After filling the form, you will need to schedule an interview. The interview should be at a US embassy or consulate in your country of permanent residence. Though you may schedule it at any US embassy or consulate, it may be difficult to qualify for a visa outside of your country of residence.
Wait times for interviews vary by location and season, so it is best to schedule your appointment early.
Interviews are generally not required for applicants ages 13 and below and ages 80 and above. However, consular officers have the discretion to request an interview with any applicant, regardless of age.
Gather the Required Documentation
You will need to prepare for your visa interview by gathering all the necessary documents. The documentation is case-specific, depending on each applicant’s circumstances. However, some of the generally requested documents are as follows:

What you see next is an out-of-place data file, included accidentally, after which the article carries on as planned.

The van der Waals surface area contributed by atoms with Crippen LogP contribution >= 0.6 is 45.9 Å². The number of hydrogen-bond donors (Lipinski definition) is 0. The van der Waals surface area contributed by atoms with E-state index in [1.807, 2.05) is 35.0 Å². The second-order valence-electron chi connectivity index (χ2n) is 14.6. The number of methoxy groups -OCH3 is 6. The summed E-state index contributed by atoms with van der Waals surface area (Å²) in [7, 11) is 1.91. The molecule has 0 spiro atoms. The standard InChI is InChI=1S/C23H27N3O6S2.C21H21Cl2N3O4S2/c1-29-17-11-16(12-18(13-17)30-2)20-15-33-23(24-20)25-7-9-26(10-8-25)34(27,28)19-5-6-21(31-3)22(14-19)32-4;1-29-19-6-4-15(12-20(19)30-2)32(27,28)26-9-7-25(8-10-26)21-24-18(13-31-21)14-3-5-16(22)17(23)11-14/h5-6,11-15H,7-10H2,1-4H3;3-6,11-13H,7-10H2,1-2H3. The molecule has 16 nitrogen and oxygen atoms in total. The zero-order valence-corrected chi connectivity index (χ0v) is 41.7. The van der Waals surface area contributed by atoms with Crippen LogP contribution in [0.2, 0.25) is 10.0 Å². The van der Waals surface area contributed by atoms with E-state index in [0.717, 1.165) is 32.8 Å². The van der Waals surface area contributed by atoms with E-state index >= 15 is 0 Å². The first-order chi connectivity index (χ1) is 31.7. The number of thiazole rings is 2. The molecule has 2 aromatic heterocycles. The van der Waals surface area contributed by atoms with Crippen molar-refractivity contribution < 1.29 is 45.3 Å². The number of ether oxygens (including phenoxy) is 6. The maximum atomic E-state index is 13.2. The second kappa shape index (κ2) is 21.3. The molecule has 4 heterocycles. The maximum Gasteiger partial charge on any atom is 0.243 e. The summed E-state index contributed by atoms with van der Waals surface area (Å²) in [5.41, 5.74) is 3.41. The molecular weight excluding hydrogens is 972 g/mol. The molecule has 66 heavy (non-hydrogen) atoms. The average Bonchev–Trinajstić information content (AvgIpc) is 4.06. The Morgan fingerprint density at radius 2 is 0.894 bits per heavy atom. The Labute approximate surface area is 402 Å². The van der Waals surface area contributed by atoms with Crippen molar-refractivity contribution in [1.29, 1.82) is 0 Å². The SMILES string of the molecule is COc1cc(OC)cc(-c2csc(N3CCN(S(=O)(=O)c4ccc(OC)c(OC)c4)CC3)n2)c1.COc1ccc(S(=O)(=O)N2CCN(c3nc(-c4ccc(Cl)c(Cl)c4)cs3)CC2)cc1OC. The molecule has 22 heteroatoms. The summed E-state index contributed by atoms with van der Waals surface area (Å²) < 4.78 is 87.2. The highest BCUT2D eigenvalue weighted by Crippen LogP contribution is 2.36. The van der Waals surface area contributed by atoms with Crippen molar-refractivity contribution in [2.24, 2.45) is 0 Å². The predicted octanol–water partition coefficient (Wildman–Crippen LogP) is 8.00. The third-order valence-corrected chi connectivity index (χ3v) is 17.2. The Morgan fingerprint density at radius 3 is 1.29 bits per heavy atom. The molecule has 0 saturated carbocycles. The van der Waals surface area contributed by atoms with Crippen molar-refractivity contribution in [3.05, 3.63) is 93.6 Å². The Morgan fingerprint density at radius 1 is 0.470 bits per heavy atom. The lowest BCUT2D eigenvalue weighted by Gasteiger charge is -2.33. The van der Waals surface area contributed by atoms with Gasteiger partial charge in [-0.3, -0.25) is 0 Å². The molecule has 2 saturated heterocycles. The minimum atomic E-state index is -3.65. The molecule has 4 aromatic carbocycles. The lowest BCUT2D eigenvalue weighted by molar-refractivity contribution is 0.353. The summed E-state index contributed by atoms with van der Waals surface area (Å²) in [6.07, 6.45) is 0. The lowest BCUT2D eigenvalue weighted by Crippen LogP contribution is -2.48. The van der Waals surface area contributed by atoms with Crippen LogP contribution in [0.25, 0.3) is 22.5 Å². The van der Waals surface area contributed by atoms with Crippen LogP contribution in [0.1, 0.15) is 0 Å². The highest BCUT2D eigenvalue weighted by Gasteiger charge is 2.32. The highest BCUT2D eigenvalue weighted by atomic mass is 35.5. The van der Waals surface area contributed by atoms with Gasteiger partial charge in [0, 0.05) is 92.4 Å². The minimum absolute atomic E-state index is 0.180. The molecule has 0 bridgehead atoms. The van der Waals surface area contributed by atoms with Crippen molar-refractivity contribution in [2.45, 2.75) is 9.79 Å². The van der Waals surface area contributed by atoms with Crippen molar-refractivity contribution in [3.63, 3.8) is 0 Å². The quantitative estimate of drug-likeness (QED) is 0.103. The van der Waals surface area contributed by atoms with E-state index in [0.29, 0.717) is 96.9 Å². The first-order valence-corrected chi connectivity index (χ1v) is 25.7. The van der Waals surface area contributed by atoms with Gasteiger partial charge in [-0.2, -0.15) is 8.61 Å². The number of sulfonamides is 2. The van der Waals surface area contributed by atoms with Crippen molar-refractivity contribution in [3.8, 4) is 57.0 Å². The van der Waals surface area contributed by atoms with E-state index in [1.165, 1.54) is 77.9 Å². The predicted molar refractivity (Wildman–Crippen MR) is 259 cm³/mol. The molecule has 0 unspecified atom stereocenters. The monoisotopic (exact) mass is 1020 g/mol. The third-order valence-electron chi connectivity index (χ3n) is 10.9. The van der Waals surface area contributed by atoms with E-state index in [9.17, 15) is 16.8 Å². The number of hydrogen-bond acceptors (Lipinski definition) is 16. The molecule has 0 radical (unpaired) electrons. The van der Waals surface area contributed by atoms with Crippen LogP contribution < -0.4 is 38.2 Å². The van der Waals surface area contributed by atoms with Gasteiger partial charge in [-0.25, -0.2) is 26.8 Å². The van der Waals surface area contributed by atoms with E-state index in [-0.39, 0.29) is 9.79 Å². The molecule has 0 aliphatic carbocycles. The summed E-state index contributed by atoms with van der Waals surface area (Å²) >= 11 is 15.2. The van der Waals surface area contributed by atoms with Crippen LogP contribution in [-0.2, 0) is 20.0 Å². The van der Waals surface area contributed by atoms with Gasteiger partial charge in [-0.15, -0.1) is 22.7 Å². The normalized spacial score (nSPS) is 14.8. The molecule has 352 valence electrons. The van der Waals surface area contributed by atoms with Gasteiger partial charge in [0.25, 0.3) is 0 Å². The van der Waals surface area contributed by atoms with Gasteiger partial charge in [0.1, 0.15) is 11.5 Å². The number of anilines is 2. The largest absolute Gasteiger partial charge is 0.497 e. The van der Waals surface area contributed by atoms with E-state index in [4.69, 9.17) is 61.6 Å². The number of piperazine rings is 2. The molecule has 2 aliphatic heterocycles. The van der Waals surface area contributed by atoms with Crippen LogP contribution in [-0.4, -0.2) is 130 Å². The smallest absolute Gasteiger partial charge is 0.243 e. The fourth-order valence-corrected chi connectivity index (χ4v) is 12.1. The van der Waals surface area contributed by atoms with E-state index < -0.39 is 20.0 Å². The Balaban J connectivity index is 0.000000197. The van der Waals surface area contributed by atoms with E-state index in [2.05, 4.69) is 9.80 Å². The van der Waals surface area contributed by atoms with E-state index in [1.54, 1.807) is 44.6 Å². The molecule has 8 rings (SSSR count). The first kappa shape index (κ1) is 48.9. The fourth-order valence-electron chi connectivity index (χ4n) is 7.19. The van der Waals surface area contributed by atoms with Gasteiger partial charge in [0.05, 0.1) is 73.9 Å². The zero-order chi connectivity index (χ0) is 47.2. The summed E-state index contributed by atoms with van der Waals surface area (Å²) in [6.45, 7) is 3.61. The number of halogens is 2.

- A copy of your passport (valid for 6 months beyond your period of stay).
- Form DS-160 confirmation page for all applicants and dependents
- Nonimmigrant Treaty Trader, Form DS-156E signed by an officer legally empowered to act on behalf of the company.
- Confirmation of payment for the visa fee
- 5 X 5 cm colour ID photograph clearly showing your face, taken within the last months
- A cover letter summarizing the E1 visa requirements and how you and your business fulfil them.
- If applicable, a copy of legal documents establishing a qualifying relationship between you and your dependents (spouse or child below age 21). Examples: Marriage certificates, birth certificates, adoptions
- Supporting documentation
Supporting Documents for E1 Visa
Apart from the generally requested documents, you will need to provide some additional documents to establish your qualification for the visa. This may include the following: